Sounds like a suitable replacement for the House of Lords to me. Fully representative of the people in all ways, with opinions to match. Far better than elected hacks from the party list or selected from a list of friends and “associates”.

There is a difference between the principle expressed here (that the political process needs to include consideration of the interests of future generations), and the detail of how to achieve this. I agree with the principle but think the ideas currently given to achieve this aren’t workable.

Who’ll make sure they make the right decision?

Sortition is one of the least worst ways of choosing legislators. Juries often show more sense than the combined interests of judges, prosecutors and police in criminal justice, so I think this idea is well worth considering. I see juries as representing the common good more than a “future” good though. But it would certainly involve longer term thinking than the 5 year cycle that politicians operate on.

I fine idea which sounds very much like http://en.wikipedia.org/wiki/Committee_for_the_Propagation_of_Virtue_and_the_Prevention_of_Vice_(Afghanistan) – we all need to work for the good and against the bad.

However, about that recycling thing: it wasn’t invented by Greens in 1970′s. I was born in 1960′s, and from my infancy, we recycled a lot. As did the generations before me as well, particularly at wartime when resources were scarce.

This proposal seems to be more about getting to a committee where you can tell other people what to do, and perhaps take the cream from the top, leaving milk (or whatever) to others.

11. Chaise Guevara

What Planeshift said. Taking the needs of future generations into account is something we should do more of, but the specific reccommendations here are shot full of holes.

12. Chaise Guevara

That O’Neill article is dreadful, though. It’s a giant straw man (basically making out that the Greens say that they should run the committee), and once again proves that “Orwellian” now means “anything I don’t like”.

Quis custodiet ipsos custodes?

Imperator Read and his praetoriani?

@7 & @11: Thanks; Fine. I am not wedded to any details. Do have a read of the full report if you haven’t yet done so. It is full of explicit invitations to debate the details / to consider different ‘options’ within the overall basic framework.

@10: I think you are talking about re-use (incl of empties, etc.). I am talking about recycling: talking used cans and melting them down and then getting new cans from that, etc. . I don’t think you had a lot of that going on at your house in the 60s.

@7 & @11: Thanks; Fine. I am not wedded to any details. Do have a read of the full report if you haven’t yet done so. It is full of explicit invitations to debate the details / to consider different ‘options’ within the overall basic framework.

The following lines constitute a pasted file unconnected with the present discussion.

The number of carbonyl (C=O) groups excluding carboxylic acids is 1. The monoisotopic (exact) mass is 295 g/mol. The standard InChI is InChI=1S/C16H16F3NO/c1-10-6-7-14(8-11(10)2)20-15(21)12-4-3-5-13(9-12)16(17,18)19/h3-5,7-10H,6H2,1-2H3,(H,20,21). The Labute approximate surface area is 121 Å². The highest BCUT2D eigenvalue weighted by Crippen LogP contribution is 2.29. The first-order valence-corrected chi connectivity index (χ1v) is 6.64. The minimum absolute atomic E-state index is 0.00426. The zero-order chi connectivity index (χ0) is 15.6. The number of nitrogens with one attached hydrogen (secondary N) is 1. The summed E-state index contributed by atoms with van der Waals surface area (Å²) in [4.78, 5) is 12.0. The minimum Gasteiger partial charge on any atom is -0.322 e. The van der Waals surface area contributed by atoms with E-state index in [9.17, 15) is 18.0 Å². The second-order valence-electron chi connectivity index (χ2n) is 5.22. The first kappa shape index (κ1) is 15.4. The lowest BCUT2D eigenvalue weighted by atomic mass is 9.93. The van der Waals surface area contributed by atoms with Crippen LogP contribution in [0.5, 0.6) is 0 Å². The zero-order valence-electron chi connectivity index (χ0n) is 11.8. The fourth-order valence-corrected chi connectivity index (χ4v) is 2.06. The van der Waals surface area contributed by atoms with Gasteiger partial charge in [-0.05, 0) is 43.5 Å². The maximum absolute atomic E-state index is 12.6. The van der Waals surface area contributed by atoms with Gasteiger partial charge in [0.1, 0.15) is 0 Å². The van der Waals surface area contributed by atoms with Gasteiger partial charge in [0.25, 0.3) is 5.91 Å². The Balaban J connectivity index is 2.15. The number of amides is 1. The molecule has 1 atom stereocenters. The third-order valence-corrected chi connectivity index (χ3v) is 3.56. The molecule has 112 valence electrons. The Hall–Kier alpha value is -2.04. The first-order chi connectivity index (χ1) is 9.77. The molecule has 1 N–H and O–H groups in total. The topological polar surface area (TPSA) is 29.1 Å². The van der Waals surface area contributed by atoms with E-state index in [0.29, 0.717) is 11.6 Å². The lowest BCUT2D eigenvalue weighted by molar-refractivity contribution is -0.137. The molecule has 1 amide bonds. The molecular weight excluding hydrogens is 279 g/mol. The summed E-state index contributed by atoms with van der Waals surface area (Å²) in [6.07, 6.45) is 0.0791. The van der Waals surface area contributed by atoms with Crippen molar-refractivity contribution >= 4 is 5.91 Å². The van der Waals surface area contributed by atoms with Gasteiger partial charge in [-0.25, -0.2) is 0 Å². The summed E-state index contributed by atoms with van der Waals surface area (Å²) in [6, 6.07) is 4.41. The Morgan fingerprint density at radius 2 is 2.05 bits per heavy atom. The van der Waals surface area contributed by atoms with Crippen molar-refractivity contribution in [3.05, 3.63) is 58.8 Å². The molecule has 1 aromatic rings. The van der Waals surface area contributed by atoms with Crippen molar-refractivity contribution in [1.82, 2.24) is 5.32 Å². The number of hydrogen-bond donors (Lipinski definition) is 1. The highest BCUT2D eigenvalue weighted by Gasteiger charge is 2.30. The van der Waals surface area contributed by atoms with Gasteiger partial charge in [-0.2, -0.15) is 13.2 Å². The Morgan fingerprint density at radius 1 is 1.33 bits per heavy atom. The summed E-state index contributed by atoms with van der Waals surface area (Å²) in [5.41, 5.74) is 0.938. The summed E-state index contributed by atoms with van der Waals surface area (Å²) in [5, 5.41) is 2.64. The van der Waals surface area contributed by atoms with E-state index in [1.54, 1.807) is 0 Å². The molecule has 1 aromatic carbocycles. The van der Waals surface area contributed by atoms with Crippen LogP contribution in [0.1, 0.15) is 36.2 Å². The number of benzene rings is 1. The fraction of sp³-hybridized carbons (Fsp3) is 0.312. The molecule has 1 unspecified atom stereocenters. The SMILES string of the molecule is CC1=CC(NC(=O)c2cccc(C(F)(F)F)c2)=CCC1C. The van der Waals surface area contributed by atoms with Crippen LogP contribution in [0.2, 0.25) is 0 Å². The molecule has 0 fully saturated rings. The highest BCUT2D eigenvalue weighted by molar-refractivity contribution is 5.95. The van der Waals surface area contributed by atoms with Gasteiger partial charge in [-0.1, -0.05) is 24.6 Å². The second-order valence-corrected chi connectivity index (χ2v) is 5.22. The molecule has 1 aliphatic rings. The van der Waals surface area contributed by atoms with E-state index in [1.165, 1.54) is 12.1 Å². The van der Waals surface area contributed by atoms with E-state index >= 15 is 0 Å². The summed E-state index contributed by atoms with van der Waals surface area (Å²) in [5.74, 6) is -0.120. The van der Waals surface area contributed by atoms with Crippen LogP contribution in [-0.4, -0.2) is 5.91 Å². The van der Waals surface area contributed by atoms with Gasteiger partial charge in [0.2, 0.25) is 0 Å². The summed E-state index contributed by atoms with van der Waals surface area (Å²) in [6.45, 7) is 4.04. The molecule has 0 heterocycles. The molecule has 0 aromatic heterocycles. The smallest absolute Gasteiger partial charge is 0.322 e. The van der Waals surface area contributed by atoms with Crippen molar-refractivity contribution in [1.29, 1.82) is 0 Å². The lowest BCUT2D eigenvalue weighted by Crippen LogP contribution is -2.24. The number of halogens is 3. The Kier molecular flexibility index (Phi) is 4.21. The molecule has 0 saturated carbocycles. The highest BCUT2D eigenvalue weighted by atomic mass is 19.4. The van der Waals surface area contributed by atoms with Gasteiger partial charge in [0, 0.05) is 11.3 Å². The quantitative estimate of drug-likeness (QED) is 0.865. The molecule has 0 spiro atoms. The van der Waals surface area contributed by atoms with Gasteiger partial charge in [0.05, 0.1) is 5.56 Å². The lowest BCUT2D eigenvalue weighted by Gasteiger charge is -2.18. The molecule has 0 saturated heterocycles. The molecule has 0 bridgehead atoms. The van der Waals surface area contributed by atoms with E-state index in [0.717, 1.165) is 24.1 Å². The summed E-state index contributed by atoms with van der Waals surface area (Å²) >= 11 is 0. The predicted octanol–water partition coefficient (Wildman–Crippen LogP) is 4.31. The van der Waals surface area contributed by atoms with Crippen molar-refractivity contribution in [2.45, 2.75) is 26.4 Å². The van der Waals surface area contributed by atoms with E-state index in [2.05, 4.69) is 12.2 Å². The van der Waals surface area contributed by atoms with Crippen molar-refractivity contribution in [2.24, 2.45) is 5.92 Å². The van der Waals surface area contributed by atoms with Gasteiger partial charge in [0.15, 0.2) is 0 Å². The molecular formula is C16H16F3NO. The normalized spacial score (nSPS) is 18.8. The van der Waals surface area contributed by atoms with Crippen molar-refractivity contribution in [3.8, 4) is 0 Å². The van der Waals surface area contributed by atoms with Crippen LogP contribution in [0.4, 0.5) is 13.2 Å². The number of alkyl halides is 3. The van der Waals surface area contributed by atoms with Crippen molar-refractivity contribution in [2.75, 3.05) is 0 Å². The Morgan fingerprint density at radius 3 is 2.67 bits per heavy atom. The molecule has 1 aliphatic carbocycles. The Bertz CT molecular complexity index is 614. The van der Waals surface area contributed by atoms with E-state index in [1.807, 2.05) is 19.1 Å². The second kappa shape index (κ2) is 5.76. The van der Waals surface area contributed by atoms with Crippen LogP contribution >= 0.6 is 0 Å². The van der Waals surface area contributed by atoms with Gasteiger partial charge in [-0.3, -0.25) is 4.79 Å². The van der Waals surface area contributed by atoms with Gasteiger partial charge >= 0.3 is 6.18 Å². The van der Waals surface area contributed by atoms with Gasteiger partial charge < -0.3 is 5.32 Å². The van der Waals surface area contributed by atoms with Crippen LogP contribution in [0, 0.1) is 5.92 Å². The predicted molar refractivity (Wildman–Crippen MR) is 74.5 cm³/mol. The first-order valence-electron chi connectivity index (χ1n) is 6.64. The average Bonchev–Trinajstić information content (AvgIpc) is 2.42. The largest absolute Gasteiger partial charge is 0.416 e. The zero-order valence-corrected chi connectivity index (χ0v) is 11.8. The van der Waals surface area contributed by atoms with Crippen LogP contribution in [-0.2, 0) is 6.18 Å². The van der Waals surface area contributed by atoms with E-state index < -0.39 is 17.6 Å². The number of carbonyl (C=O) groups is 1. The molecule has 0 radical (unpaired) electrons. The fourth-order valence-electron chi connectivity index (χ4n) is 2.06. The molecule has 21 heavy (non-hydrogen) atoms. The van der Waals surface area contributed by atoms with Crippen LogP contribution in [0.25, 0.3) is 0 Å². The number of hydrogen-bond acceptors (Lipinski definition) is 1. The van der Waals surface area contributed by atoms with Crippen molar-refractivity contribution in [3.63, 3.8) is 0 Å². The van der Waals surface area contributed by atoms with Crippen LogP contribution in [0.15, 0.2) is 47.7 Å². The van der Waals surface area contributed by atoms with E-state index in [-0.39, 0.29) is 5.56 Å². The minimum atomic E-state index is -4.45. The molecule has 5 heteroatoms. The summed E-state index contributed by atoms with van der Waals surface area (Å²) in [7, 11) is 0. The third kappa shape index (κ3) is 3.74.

@10: I think you are talking about re-use (incl of empties, etc.). I am talking about recycling: talking used cans and melting them down and then getting new cans from that, etc. . I don’t think you had a lot of that going on at your house in the 60s.

@13: The Supreme Court (and the ECHR) (and the police).

Good idea – for those opposed to election by ballot (a model used in classical Athens) it has the virtue of ensuring that the political classes don’t dominate.

I find the hostility to the proposal faintly amusing – it’s the same people who don’t like politicians now deciding they don’t like the population at large any better. Who does that leave? Oligarchs?

It seems simple enough – you hold up all legislation to scrutiny to determine its long term impact, so that politicians can’t simply legislate no further ahead than the next election (or conversely bring in zombie policies, like PFI schemes, that operate long after the elctorate has thrown them out) without being called out on the consequences.

Rather than appoint hacks or the usual establishment suspects we have a cross section of citizens, from DM readers, to Bufton Tuftons, to Arthur Scargills, to the ubiquitous lollipop person – I can see why hackdom doesn’t like it, but it”s a useful component to our democracy we’re missing, especially in an age where the more lobbying cash you have the more influence and power you can buy…

especially in an age where the more lobbying cash you have the more influence and power you can buy…

Because these unelected bodies, without previous legislative experience and (given it’s to be random selection) not particularly well off are likely to be entirely immuse to lobbying? Heh.